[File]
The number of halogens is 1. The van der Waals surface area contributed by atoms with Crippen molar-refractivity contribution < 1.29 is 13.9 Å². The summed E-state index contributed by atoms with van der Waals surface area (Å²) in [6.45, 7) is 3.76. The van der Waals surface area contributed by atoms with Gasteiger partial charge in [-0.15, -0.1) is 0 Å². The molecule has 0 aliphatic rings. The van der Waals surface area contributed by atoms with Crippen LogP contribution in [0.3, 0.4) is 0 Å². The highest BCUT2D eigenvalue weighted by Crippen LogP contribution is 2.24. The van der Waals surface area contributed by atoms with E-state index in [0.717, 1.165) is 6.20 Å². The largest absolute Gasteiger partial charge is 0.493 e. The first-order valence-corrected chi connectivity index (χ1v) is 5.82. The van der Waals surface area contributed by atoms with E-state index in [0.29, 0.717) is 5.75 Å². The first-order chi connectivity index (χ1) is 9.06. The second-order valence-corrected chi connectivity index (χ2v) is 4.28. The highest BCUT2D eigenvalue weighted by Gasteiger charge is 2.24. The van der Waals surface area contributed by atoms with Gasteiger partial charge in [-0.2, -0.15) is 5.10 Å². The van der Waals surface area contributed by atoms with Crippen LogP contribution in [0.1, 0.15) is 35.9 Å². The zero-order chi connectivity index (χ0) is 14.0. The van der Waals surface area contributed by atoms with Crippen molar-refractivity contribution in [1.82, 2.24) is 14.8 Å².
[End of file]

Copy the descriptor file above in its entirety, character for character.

The number of halogens is 1. The van der Waals surface area contributed by atoms with Crippen molar-refractivity contribution < 1.29 is 13.9 Å². The summed E-state index contributed by atoms with van der Waals surface area (Å²) in [6.45, 7) is 3.76. The van der Waals surface area contributed by atoms with Gasteiger partial charge in [-0.15, -0.1) is 0 Å². The molecule has 0 aliphatic rings. The van der Waals surface area contributed by atoms with Crippen LogP contribution in [0.3, 0.4) is 0 Å². The highest BCUT2D eigenvalue weighted by Crippen LogP contribution is 2.24. The van der Waals surface area contributed by atoms with E-state index in [0.717, 1.165) is 6.20 Å². The largest absolute Gasteiger partial charge is 0.493 e. The first-order valence-corrected chi connectivity index (χ1v) is 5.82. The van der Waals surface area contributed by atoms with E-state index in [0.29, 0.717) is 5.75 Å². The first-order chi connectivity index (χ1) is 9.06. The second-order valence-corrected chi connectivity index (χ2v) is 4.28. The highest BCUT2D eigenvalue weighted by Gasteiger charge is 2.24. The van der Waals surface area contributed by atoms with Gasteiger partial charge in [-0.2, -0.15) is 5.10 Å². The van der Waals surface area contributed by atoms with Crippen LogP contribution in [0.1, 0.15) is 35.9 Å². The zero-order chi connectivity index (χ0) is 14.0. The van der Waals surface area contributed by atoms with Crippen molar-refractivity contribution in [1.82, 2.24) is 14.8 Å².